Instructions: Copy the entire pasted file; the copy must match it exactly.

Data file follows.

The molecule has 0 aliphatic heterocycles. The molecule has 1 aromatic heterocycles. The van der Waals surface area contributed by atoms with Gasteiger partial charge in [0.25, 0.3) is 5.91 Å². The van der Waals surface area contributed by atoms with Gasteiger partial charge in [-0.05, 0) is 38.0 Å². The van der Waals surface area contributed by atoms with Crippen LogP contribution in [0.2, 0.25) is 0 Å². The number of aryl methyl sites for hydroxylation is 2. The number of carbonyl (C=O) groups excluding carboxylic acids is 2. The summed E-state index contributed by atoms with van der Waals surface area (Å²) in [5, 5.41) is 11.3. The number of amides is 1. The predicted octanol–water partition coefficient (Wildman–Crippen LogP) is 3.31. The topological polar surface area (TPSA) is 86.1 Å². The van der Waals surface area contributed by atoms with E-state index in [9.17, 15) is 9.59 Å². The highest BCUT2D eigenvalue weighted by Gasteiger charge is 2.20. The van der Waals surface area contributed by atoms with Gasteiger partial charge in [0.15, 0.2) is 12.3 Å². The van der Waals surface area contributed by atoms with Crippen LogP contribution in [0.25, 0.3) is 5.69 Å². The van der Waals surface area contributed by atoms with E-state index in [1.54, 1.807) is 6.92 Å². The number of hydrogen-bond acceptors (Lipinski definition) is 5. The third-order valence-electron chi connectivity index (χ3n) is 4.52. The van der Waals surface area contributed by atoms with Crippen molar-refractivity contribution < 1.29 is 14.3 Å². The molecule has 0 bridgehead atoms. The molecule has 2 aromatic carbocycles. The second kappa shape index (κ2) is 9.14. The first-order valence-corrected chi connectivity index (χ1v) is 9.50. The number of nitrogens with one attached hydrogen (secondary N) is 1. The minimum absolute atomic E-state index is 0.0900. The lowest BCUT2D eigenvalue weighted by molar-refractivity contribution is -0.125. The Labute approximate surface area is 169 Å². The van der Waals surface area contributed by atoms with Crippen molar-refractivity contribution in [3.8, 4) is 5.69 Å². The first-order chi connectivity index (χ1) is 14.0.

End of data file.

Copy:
The molecule has 0 aliphatic heterocycles. The molecule has 1 aromatic heterocycles. The van der Waals surface area contributed by atoms with Gasteiger partial charge in [0.25, 0.3) is 5.91 Å². The van der Waals surface area contributed by atoms with Gasteiger partial charge in [-0.05, 0) is 38.0 Å². The van der Waals surface area contributed by atoms with Crippen LogP contribution in [0.2, 0.25) is 0 Å². The number of aryl methyl sites for hydroxylation is 2. The number of carbonyl (C=O) groups excluding carboxylic acids is 2. The summed E-state index contributed by atoms with van der Waals surface area (Å²) in [5, 5.41) is 11.3. The number of amides is 1. The predicted octanol–water partition coefficient (Wildman–Crippen LogP) is 3.31. The topological polar surface area (TPSA) is 86.1 Å². The van der Waals surface area contributed by atoms with E-state index in [9.17, 15) is 9.59 Å². The highest BCUT2D eigenvalue weighted by Gasteiger charge is 2.20. The van der Waals surface area contributed by atoms with Gasteiger partial charge in [0.15, 0.2) is 12.3 Å². The van der Waals surface area contributed by atoms with Crippen LogP contribution in [0.25, 0.3) is 5.69 Å². The van der Waals surface area contributed by atoms with E-state index in [1.54, 1.807) is 6.92 Å². The number of hydrogen-bond acceptors (Lipinski definition) is 5. The third-order valence-electron chi connectivity index (χ3n) is 4.52. The van der Waals surface area contributed by atoms with Crippen molar-refractivity contribution < 1.29 is 14.3 Å². The molecule has 0 bridgehead atoms. The molecule has 2 aromatic carbocycles. The second kappa shape index (κ2) is 9.14. The first-order valence-corrected chi connectivity index (χ1v) is 9.50. The number of nitrogens with one attached hydrogen (secondary N) is 1. The minimum absolute atomic E-state index is 0.0900. The lowest BCUT2D eigenvalue weighted by molar-refractivity contribution is -0.125. The Labute approximate surface area is 169 Å². The van der Waals surface area contributed by atoms with Crippen molar-refractivity contribution in [3.8, 4) is 5.69 Å². The first-order chi connectivity index (χ1) is 14.0.